Etymology
Advertisement
offspring (n.)

Old English ofspring "children or young collectively, descendants," literally "those who spring off (someone)," from of "away, away from" (see off (prep.)) + springan "to spring" (see spring (v.)). Similar formation in Old Norse afspringr. The figurative sense "that which is produced by something" is recorded from c. 1600. In Middle English often oxspring, ospring. Spelled with one -f- (except by Orm) before c. 1500.

Related entries & more 
Advertisement
male (n.)

late 14c., "male human being; male fish or land animal; one of the sex that begets young," from Old French masle (adj.) "masculine, male, adult," also used as a noun (12c., Modern French mâle), from Latin masculus "masculine, male, worthy of a man" (source also of Provençal mascle, Spanish macho, Italian maschio), diminutive of mas (genitive maris) "male person or animal, male."

Male, matching female, applies to the whole sex among human beings and gender among animals, to the apparel of that sex, and, by figure, to certain things, as plants, rimes, cesuras, screws, joints. Masculine, matching feminine, applies to men and their attributes and to the first grammatical gender; a woman may wear male apparel and have a masculine walk, voice, manner, temperament. [Century Dictionary, 1895]
Related entries & more 
male (adj.)

late 14c., "pertaining to the sex that begets young," as distinguished from the female, which conceives and gives birth, from Old French male, masle "male, masculine; a male" (see male (n.)). The mechanical sense, used for the part of an instrument that penetrates another part, is from 1660s. The meaning "appropriate to men, masculine" is by 1788. The sense of "composed or consisting of men and boys" is by 1680s. Male bonding is attested by 1969.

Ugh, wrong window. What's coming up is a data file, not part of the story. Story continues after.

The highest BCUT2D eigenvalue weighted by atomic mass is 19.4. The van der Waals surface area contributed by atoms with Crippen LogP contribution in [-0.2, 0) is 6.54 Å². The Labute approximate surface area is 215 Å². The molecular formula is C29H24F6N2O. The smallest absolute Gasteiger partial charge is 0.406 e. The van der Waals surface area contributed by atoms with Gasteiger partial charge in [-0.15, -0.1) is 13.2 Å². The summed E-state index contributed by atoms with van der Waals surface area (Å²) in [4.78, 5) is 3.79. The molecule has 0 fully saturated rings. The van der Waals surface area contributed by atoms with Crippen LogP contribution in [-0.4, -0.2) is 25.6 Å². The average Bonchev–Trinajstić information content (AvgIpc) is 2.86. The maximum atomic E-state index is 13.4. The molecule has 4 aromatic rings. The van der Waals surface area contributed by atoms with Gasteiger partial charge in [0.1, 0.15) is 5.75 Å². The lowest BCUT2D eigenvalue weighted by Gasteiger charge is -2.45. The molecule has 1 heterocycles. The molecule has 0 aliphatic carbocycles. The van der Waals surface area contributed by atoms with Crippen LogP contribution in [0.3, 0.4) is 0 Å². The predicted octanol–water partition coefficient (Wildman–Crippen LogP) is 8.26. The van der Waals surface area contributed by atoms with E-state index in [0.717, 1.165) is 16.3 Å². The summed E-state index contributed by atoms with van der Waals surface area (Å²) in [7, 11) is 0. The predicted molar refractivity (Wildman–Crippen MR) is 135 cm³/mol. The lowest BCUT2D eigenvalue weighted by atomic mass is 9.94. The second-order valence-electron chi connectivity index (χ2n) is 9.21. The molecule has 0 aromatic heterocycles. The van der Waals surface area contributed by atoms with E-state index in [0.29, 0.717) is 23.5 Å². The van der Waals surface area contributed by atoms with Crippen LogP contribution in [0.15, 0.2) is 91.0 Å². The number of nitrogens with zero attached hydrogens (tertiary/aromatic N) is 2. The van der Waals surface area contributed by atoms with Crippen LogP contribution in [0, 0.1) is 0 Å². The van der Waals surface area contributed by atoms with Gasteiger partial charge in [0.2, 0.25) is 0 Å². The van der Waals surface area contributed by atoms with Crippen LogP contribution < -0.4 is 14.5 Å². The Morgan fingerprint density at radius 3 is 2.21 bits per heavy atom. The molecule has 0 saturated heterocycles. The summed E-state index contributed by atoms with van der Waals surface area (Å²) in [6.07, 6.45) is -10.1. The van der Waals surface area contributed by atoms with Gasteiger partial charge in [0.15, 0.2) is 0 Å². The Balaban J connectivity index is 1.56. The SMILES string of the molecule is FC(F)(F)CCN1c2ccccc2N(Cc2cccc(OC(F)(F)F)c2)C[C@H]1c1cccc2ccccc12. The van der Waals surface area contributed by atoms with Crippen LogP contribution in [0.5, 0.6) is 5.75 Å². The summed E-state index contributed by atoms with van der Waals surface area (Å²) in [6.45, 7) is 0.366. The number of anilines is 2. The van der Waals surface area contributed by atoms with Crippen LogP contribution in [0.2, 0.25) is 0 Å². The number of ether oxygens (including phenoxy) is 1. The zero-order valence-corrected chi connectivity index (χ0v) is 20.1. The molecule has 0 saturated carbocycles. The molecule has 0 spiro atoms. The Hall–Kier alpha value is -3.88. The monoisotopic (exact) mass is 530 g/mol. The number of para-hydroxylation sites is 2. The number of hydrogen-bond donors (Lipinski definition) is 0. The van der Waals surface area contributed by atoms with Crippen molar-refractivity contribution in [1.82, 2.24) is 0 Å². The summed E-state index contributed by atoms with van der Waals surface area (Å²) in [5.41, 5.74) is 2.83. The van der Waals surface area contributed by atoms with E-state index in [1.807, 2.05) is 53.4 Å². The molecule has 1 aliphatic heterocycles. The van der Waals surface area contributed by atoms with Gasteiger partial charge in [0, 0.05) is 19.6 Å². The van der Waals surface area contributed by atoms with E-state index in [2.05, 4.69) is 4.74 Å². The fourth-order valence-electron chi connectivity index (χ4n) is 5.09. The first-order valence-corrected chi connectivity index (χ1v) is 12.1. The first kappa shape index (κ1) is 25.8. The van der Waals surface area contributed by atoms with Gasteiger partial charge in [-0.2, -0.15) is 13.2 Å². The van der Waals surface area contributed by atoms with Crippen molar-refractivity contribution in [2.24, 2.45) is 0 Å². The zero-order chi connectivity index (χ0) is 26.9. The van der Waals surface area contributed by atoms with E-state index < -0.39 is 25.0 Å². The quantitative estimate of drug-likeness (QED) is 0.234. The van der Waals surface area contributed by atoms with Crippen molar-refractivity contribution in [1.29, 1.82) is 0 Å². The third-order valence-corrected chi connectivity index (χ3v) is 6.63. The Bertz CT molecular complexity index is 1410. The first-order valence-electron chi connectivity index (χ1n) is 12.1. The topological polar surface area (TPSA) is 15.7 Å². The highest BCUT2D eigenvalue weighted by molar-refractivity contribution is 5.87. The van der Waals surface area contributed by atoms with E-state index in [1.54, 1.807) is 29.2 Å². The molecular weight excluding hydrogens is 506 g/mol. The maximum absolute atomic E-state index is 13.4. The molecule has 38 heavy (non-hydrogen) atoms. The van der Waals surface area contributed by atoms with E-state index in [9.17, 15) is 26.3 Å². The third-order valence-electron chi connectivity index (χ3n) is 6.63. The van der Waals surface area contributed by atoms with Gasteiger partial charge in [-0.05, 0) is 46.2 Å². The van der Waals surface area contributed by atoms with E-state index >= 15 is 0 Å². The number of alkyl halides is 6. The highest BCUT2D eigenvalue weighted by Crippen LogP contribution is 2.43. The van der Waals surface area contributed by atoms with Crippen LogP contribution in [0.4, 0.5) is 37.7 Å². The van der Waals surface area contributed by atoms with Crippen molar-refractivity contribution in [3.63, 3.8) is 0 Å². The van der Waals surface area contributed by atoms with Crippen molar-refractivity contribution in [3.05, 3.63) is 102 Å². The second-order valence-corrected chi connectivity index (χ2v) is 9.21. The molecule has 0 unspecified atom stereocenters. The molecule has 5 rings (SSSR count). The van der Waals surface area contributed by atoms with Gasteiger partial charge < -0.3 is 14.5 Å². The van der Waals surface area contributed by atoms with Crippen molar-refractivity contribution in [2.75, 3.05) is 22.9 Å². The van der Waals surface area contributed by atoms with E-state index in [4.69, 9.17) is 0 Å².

Related entries & more 
she-male (n.)

by 1860, U.S. colloquial, "a female, a woman," from she + male.

Davy Crockett's hand would be sure to shake if his iron was pointed within a hundred miles of a shemale. ["Treasury of American Folklore"]

This became obsolete, and by 1972 it had been recoined (disparagingly) for "masculine lesbian." The sense of "transsexual male" seems to date from c. 1984.

Related entries & more 
male chauvinist (adj.)

by 1936; popular from 1969 (with added pig (n.) by 1970); a specialized use of chauvinism, which in late 19c. international Communist Party jargon was extended to racism and in the next generation to sexism:

In this era, inspired by the CP's struggle against racism, women in the CP coined the term male chauvinism, in a parallel with white chauvinism, to derogate the conviction of men that they were better than women. [Jane Mansbridge and Katherine Flaster, "Male Chauvinist, Feminist, and Sexual Harassment, Different Trajectories in Feminist Linguistic Innovation," "American Speech," vol. lxxx, no. 3, Fall 2005]

Related: Male-chauvinism (1969).

Related entries & more 
Advertisement
proles (n.)

"offspring," a dictionary word, 1670s, from Latin proles "offspring, progeny" (see prolific).

Related entries & more 
young (n.)

"young animals collectively, offspring," late 15c., from young (adj.).

Related entries & more 
childless (adj.)

"having no children or offspring," c. 1200, from child (n.) + -less. Related: Childlessness.

Related entries & more 
spawn (n.)

late 15c., "fish eggs," from spawn (v.); figurative sense of "brood, offspring," and, insultingly, of persons, is from 1580s.

Related entries & more 
sine prole 

legal Latin, "without issue," from sine "without" (see sans) + prole, ablative of proles "offspring" (see prolific).

Related entries & more